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Atlas Mountains in Morocco buoyed up by superhot rock, study finds

Date:
January 2, 2014
Source:
University of Southern California
Summary:
The Atlas Mountains defy the standard model for mountain structure in which high topography must have deep roots for support, according to a new study from Earth scientists.

The Atlas Mountains defy the standard model for mountain structure in which high topography must have deep roots for support, according to a new study from Earth scientists at USC.

In a new model, the researchers show that the mountains are floating on a layer of hot molten rock that flows beneath the region's lithosphere, perhaps all the way from the volcanic Canary Islands, just offshore northwestern Africa.

"Our findings confirm that mountain structures and their formation are far more complex than previously believed," said lead author Meghan Miller, assistant professor of Earth sciences at the USC Dornsife College of Letters, Arts and Sciences.

The study, coauthored by Thorsten Becker, professor of Earth sciences at USC Dornsife, was published by Geology on Jan. 1, 2014 and highlighted by Nature Geoscience.

A well-established model for Earth's lithosphere suggests that the height of Earth's crust must be supported by a commensurate depth, much like how a tall iceberg doesn't simply float on the surface of the water but instead rests on a large submerged mass of ice. This property is known as "istostacy."

"The Atlas Mountains are at present out of balance, likely due to a confluence of existing lithospheric strength anomalies and deep mantle dynamics," Becker said.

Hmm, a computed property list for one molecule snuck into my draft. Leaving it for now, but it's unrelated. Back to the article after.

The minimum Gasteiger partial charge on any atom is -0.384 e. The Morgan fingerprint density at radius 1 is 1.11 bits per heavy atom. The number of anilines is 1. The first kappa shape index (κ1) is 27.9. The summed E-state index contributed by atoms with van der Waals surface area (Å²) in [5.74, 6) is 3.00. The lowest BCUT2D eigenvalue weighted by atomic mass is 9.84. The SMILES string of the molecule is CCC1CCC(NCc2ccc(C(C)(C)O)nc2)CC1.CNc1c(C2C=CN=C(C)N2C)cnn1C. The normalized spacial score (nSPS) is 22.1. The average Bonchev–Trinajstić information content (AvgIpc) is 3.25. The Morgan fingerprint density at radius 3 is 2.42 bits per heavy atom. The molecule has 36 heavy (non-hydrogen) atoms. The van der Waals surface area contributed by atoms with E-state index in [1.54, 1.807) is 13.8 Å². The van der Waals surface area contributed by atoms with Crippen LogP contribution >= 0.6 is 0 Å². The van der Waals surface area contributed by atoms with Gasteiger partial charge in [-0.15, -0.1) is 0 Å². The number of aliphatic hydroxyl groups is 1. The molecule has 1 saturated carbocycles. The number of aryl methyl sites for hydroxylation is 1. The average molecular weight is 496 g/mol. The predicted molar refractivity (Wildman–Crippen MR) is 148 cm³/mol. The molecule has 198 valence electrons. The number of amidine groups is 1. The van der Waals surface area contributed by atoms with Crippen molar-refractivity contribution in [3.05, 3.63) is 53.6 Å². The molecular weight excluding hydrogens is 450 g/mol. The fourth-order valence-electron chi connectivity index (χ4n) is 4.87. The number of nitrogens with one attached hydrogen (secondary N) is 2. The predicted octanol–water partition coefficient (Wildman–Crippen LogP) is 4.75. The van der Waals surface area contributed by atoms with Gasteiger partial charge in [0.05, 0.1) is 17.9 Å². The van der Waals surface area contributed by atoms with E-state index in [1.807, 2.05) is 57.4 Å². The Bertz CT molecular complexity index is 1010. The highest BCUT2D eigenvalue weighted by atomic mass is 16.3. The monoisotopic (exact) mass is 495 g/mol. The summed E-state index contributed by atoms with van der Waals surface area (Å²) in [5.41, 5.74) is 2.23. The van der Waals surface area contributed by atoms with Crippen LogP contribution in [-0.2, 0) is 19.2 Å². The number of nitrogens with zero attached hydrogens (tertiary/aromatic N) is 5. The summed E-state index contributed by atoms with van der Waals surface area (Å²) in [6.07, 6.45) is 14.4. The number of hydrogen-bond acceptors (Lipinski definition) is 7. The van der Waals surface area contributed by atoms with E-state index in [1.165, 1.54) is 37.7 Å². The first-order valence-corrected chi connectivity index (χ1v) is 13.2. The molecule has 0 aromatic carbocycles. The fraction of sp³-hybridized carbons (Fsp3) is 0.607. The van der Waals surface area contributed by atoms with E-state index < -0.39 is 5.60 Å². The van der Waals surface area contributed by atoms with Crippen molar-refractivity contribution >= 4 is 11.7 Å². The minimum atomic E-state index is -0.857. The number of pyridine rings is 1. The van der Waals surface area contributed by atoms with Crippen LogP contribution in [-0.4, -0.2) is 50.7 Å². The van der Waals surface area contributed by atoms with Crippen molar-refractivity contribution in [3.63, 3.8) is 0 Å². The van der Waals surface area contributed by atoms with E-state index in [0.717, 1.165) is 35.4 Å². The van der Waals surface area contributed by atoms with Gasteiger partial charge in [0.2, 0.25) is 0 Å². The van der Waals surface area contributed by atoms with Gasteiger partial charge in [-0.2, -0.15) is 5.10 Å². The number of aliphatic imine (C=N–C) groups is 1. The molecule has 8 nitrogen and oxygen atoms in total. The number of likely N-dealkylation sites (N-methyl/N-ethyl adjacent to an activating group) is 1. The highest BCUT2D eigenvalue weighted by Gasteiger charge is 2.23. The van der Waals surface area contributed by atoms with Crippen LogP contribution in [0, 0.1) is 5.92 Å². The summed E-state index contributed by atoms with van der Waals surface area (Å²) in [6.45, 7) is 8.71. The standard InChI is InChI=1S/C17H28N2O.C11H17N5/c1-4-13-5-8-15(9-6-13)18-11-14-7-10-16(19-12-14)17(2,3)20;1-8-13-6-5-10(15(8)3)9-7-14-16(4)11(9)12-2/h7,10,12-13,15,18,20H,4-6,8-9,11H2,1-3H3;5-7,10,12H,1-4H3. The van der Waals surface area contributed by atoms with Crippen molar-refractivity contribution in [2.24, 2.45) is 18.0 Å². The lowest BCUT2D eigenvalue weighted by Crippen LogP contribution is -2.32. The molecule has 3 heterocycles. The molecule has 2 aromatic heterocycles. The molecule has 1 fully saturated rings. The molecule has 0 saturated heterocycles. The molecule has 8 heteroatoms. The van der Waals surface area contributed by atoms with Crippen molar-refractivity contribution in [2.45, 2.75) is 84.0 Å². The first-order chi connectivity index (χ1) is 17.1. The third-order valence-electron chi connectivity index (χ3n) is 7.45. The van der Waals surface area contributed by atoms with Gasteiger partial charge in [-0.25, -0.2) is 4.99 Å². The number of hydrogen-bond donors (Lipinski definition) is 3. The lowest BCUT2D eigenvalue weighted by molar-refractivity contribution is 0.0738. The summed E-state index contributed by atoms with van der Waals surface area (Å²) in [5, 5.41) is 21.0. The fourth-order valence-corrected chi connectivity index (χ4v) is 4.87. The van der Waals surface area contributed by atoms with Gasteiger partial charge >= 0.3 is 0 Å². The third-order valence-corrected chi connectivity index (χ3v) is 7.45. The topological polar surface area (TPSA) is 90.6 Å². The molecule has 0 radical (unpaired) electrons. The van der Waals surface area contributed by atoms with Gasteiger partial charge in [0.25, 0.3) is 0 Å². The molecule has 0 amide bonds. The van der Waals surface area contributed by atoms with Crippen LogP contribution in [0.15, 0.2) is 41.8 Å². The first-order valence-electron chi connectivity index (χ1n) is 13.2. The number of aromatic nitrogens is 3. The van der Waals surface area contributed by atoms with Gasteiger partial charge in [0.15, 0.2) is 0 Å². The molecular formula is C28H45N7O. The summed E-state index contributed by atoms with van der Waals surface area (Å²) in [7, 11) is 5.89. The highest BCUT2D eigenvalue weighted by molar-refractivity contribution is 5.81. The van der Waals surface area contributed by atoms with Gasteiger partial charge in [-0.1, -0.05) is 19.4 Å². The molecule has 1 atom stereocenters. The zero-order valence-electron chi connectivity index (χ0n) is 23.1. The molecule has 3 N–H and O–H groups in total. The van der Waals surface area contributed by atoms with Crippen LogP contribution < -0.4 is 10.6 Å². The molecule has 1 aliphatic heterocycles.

Miller and Becker used seismometers to measure the thickness of the lithosphere -- that is, Earth's rigid outermost layer -- beneath the Altas Mountains in Morocco. By analyzing 67 distant seismic events with 15 seismometers, the team was able to use Earth's vibrations to "see" into the deep subsurface.

They found that the crust beneath the Atlas Mountains, which rise to an elevation of more than 4,000 meters, reaches a depth of only about 35 km -- about 15 km shy of what the traditional model predicts.

"This study shows that deformation can be observed through the entire lithosphere and contributes to mountain building even far away from plate boundaries" Miller said.

Miller's lab is currently conducting further research into the timing and effects of the mountain building on other geological processes.


Story Source:

The above story is based on materials provided by University of Southern California. Note: Materials may be edited for content and length.


Journal Reference:

  1. M. S. Miller, T. W. Becker. Reactivated lithospheric-scale discontinuities localize dynamic uplift of the Moroccan Atlas Mountains. Geology, 2013; DOI: 10.1130/G34959.1

Cite This Page:

University of Southern California. "Atlas Mountains in Morocco buoyed up by superhot rock, study finds." ScienceDaily. ScienceDaily, 2 January 2014. <www.sciencedaily.com/releases/2014/01/140102133630.htm>.
University of Southern California. (2014, January 2). Atlas Mountains in Morocco buoyed up by superhot rock, study finds. ScienceDaily. Retrieved September 18, 2014 from www.sciencedaily.com/releases/2014/01/140102133630.htm
University of Southern California. "Atlas Mountains in Morocco buoyed up by superhot rock, study finds." ScienceDaily. www.sciencedaily.com/releases/2014/01/140102133630.htm (accessed September 18, 2014).

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